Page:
After speaking with real estate attorneys, CPAs, and investment property real estate brokers on a daily basis, we have come to realize that the majority of these professionals are unaware of the 1031 Exchange utilizing the Delaware Statutory Trust (DST) as a potential option for their accredited investor clientele who are in need of replacement properties.
There are many investment property real estate owners that have held onto properties for decades and have realized large capital appreciation on their property assets. Unfortunately, many of the investors are at a point in their lives where they would like to sell their properties but are hesitant to do so because of the large capital gains tax they could be facing. Many of these investors are tired of what we call the three ‘T’s—toilets, tenants and trash!
Unbeknownst to them or their professional investment property advisors, is the 1031 exchange option utilizing the Delaware Statutory Trust (DST). In order for an investor to utilize the 1031 exchange into a single or multiple DST(s), an investor must be accredited. To be accredited means that, outside of their primary residence, they need to have a net worth in excess of $1million dollars or have income of at least $200,000 each year for the last two years (or $300,000 combined income if married) and have the expectation to make the same amount this year.
What Is a DST?
The DST is built by a sponsor, who is the trustee of the DST. Trustees are national real estate firms that buy properties in various sectors, such as: multifamily, student housing, net-lease etc., and structure the property as a security. These properties are offered to accredited investors through offering documents known as private placement memorandums (PPMs). The PPM’s give extremely detailed information on the property, or properties, in each DST explaining the risks, appraisals, environmental reports and third-party due diligence reports.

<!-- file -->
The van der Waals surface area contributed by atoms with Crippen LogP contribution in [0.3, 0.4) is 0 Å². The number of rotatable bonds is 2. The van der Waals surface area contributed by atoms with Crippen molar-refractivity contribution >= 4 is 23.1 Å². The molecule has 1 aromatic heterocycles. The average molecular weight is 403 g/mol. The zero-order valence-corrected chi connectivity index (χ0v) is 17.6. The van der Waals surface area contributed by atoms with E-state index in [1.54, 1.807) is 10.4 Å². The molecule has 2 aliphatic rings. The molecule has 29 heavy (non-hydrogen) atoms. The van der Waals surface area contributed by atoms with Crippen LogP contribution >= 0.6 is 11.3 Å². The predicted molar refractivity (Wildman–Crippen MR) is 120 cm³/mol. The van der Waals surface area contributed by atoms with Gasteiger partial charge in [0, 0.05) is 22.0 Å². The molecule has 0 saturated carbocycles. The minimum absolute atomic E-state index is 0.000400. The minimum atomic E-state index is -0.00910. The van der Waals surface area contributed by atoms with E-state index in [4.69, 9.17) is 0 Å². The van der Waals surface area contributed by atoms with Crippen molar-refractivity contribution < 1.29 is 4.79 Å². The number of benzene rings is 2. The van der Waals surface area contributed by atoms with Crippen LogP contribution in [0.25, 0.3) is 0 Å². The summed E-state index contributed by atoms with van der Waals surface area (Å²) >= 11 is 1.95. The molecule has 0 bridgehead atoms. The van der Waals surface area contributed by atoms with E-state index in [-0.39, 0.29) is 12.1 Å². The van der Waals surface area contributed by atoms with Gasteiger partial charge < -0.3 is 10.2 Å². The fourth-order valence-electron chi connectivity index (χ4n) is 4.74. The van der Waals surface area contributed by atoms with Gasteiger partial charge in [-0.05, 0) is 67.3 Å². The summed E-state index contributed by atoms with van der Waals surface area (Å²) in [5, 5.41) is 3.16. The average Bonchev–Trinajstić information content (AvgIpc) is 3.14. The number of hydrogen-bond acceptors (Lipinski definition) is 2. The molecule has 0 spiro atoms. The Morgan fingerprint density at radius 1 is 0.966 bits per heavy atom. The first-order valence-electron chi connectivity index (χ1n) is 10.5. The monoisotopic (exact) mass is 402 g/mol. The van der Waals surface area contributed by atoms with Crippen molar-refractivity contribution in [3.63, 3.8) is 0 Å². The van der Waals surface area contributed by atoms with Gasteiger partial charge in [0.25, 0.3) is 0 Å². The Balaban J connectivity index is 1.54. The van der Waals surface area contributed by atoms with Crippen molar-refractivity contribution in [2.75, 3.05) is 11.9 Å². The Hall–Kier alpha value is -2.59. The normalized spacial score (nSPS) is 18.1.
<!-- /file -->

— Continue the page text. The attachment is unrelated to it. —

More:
DSTs come in all shapes and sizes; some are all cash offering and some come with leverage that is arranged by the sponsor. Typically, we see the leveraged properties in the 50% LTV range, though some may go as high as 89%. The debt is held at the sponsor level and is non-recourse to the investors. This is important because if an investor has debt to replace on an exchange, they do not need to be underwritten and the debt won’t even show up on the investor’s credit report, yet the investor potentially receives all of benefits of the assumed debt.
In addition, if a client is all cash and chooses to exchange into a DST with leverage on it he could potentially realize tax-advantaged income. Keep in mind, though, that when the sponsor decides to sell the property he must exchange into a new property (if he chooses to do another exchange) with equal or greater debt on the new property.
Who Are DSTs Made For?
We would like to point out that DSTs may potentially be great tools for investors looking for 100% passive replacement, institutional-quality real estate. Many clients find themselves in a dilemma due to the short 45-calendar day identification period following the closing on their relinquished property.
THE INVESTOR MUST BE AWARE THAT THEY CAN NEVER TAKE CONSTRUCTIVE RECEIPT OF FUNDS ON THEIR RELINQUISHED PROPERTY AT CLOSING!! THE PROCEEDS MUST BE DEPOSITED WITH A QUALIFIED INTERMEDIARY WHO HOLDS THE PROCEEDS IN AN ESCROW ACCOUNT UNTIL THE INVESTOR HAS IDENTIFIED HIS PROPERTY, OR PROPERTIES, FOR REPLACEMENT WITHIN THE FIRST 45 CALENDAR DAYS. HE HAS 180 DAYS FROM HIS CLOSING DATE TO CLOSE ON THE NEW INVESTMENT PROPERTY(IES).